For all the acrimonious debate over food stamps in the House, it was one Congressman’s amendment, passed in June, that led to the rupture of the traditional farm bill structure of food assistance and agriculture subsidies being rolled into one law.
The provision would have required recipients of the Supplemental Nutrition Assistance Program benefit to work a minimum of 20 hours per week in order to be eligible.
When Florida GOP Rep. Steve Southerland attached the amendment to the farm bill, he lost support from Democrats who were willing to vote for steep funding cuts to the program, and the historic legislative breakup went forward.
Now, Southerland has been appointed to the conference committee that will help decide the fate of the food stamp program.
Compromise is the goal of such a group, but with the Senate bringing a bill with $4 billion in cuts to the table, and Southerland and his House colleagues backing a food stamp program cut by $39 billion and containing toxic provisions like work requirement, there’s a massive difference between the two versions.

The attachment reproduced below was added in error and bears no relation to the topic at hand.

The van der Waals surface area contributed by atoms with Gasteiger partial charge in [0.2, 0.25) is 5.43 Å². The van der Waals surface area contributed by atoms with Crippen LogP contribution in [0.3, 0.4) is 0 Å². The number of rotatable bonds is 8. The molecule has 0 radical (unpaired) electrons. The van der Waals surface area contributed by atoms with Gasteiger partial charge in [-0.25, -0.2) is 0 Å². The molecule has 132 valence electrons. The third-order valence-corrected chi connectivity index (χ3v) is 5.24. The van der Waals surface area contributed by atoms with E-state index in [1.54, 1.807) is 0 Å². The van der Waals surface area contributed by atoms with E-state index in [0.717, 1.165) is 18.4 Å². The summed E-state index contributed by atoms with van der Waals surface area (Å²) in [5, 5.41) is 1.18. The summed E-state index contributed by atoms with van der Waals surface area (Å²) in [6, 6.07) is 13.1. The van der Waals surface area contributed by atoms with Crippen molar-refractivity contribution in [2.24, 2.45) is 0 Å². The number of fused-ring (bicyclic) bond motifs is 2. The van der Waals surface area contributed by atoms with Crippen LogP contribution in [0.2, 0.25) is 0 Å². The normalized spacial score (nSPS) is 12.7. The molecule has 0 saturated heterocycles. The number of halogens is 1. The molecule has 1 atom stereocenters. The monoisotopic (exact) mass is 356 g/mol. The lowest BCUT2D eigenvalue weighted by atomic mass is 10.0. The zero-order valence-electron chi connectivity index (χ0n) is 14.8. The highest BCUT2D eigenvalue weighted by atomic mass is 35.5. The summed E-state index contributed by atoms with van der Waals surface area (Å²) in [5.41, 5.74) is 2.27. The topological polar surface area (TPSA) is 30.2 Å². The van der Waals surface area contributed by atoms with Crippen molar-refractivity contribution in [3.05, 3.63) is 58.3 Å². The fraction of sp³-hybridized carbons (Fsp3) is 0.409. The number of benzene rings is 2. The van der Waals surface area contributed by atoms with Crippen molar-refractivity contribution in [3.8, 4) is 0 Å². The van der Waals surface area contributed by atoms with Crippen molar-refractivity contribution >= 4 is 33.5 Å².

His selection is a combative move by House leadership, and, as Mother Jones notes, a non-traditional pick as well.
Usually, only agriculture committee members negotiate the final farm bill; Southerland is on the leadership committee, not the agriculture committee. His appointment to the committee that's ironing out the final deal is a sign the House intends to fight tooth and nail to keep the deep food stamp cuts.
When the House passed its food stamp bill last month, Southerland defended the work requirement by referencing Genesis, saying, “God created Adam, placed him in the Garden to work it." Democrat Marcia Fudge (D-OH), countered that the bible mentions the “poor and hungry over 200 times,” according to a Politico report.
Fudge, Congressional Black Caucus chair and a major proponent of the food stamp program, will represent House Democrats in the conference committee.